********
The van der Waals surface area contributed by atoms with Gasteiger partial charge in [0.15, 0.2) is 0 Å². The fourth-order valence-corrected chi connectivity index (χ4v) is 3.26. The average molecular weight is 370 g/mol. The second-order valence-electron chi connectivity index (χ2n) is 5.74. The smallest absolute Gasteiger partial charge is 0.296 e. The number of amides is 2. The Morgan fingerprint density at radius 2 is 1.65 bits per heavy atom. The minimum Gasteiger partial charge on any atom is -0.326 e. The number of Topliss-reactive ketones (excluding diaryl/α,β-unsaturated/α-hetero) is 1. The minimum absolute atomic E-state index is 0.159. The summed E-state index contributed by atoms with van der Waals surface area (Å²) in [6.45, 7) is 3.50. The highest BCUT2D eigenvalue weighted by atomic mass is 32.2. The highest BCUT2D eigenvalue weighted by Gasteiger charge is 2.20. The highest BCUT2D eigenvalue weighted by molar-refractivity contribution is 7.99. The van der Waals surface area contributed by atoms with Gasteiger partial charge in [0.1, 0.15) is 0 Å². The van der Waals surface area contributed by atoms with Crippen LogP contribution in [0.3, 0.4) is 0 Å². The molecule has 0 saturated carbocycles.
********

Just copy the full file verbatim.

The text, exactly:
The van der Waals surface area contributed by atoms with Gasteiger partial charge in [0.15, 0.2) is 0 Å². The fourth-order valence-corrected chi connectivity index (χ4v) is 3.26. The average molecular weight is 370 g/mol. The second-order valence-electron chi connectivity index (χ2n) is 5.74. The smallest absolute Gasteiger partial charge is 0.296 e. The number of amides is 2. The Morgan fingerprint density at radius 2 is 1.65 bits per heavy atom. The minimum Gasteiger partial charge on any atom is -0.326 e. The number of Topliss-reactive ketones (excluding diaryl/α,β-unsaturated/α-hetero) is 1. The minimum absolute atomic E-state index is 0.159. The summed E-state index contributed by atoms with van der Waals surface area (Å²) in [6.45, 7) is 3.50. The highest BCUT2D eigenvalue weighted by atomic mass is 32.2. The highest BCUT2D eigenvalue weighted by Gasteiger charge is 2.20. The highest BCUT2D eigenvalue weighted by molar-refractivity contribution is 7.99. The van der Waals surface area contributed by atoms with Gasteiger partial charge in [0.1, 0.15) is 0 Å². The van der Waals surface area contributed by atoms with Crippen LogP contribution in [0.3, 0.4) is 0 Å². The molecule has 0 saturated carbocycles.